The project in which work is private for commercial purposes and not its source code is distributed to anyone. Only the functional application shown consumers through a website.

It has the following structure:

  • The source code is written in PHP, the only part where third-party code is used when using Composer and PHPUnit.
  • HTML, CSS, Javascript technologies are used (with free third-party libraries)
  • Server-side MySQL server, PHP, and Memcached is used.
  • And the server is not a shared hosting, is a VPS.

We do not want anyone to see our source code, but if for any reason our code is stolen or otherwise obtained, we want to have a license that does not allow disclosure of any kind.

My questions are:

Is this type of project with third-party code and private code compatible?

Is it possible to license these works?

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    This looks like it was written in another language and converted to English using a translator program. There are a number of words here that don't make sense; what does "filtered" mean? Are you trying to somehow hide the HTML, CSS and Javascript? You can't. – Robert Harvey Mar 7 '16 at 16:30
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    Possibly a duplicate of what is the "default" software license. That said, you need to check out the nature of the distribution you intend to do and the licensing of your third party libraries. Free doesn't mean the same thing for all libraries (GPL and BSD are both free - but have different requirements). – user40980 Mar 7 '16 at 16:31
  • @RobertHarvey, "filtered" mean "It is stolen, or obtained by any reason" – Jhonjhon_123 Mar 7 '16 at 16:32
  • Well, the only thing that might be stolen is the HTML, CSS and Javascript. Is any of that especially sensitive? Move the sensitive parts into the PHP. Stolen Javascript is sort of the price you pay for having something on the Internet. – Robert Harvey Mar 7 '16 at 16:37
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    Be sure to carefully check the terms of the licenses for all the 3rd party libraries you're using. Some terms may cause you problems. – Dan Pichelman Mar 7 '16 at 16:46

The simple answer is "don't license your code." Instead, place a copyright statement on your code (which you should have done anyway) and add a statement to the effect that no one is allowed to use your code.

Here's the longer answer:

We do not want anyone to see our source code, but if for any reason our code is stolen or otherwise obtained, we want to have a license that does not allow disclosure of any kind.

If someone steals your code, they're not terribly interested in how you may have licensed that code. They wanted it and stole it, there's nothing a license will do to prevent them from using it as they please based upon the fact that they stole your code.

More broadly, a license is there to give permission to others in order to use code that you created. The license dictates the terms that others have to follow, and specifies how they may use your code.

As you don't want anyone using your code then you shouldn't put a license on it.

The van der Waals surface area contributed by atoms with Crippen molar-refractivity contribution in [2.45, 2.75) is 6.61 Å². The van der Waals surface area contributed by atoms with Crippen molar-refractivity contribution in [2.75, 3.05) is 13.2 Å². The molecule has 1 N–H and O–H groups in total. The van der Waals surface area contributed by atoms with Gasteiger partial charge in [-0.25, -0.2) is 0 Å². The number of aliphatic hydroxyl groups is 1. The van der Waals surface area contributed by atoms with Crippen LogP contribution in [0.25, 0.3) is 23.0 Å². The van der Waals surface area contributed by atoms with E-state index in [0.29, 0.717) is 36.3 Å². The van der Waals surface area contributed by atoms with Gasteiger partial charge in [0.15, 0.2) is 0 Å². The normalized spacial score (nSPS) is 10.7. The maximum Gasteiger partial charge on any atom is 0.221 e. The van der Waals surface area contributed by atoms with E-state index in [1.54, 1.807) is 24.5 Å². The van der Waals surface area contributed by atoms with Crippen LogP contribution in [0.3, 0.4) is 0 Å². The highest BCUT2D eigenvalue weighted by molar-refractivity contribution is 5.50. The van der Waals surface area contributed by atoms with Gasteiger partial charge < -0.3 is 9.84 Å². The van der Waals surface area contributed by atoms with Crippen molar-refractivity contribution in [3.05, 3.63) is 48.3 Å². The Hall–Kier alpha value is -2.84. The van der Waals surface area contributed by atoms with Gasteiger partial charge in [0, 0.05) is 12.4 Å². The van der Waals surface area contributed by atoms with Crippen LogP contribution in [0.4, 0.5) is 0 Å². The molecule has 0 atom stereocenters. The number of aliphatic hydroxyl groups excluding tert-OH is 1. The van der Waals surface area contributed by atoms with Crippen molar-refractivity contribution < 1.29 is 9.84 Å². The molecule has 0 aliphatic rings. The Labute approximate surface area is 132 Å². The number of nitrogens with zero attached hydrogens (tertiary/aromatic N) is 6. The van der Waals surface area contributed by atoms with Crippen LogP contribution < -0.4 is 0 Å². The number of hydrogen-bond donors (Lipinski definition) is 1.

• Ah yes, but those who stole it may hand it off to other people who may first assume that the thieves obtained it legally and who may, upon seeing the license, contact the original copyright holder? Having just the copyright in the code wouldn't do anything to raise alarm bells. Of course the thieves can take it out, but most thieves aren't very sophisticated and if you bury a notice in every source file... – Marjan Venema Mar 8 '16 at 10:26
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    Ok - but I'm getting a warning in my package.json file, lol. – jscul May 2 '20 at 7:32
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    @jscul For a package.json file, you can set "license": "UNLICENSED" and additionally "private": true to prevent accidental publication, as per the docs – Magnus Bull Mar 1 at 9:23

The "default" license for source code with no specific license stated is standard copyright, which means nobody but the owner is allowed to copy and distribute the code. You automatically have copyright on anything you write - a copyright notice is merely informative, it does not grant you any right beyond what you have by default.

Of course if people steal your code you cannot prevent them from distributing it. Sure it would be illegal, but so is stealing it in the first place. The PHP-code you can protect by simply keeping it secret, but there is no way you can protect the CSS, HTML and JavaScript.

But unless your code contains passwords or valuable trade secrets, nobody is going to bother to steal or copy it, so don't worry.

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    Careful: This is true in a lot of countries, but might not be in others. A license text ensures the rights are clearly stated and the user is informed. – Darkhogg Mar 7 '16 at 17:05
  • @Darkhogg Exactly, in the current project, we are required to license all files, what kind of license or notice is right place? – Jhonjhon_123 Mar 7 '16 at 17:07
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    @Jhonjhon_123: If you don't intend to allow others to use your files, the best 'license' to use is "all rights reserved". This is also the default copyright license if you don't state it explicitly. – Bart van Ingen Schenau Mar 8 '16 at 8:43

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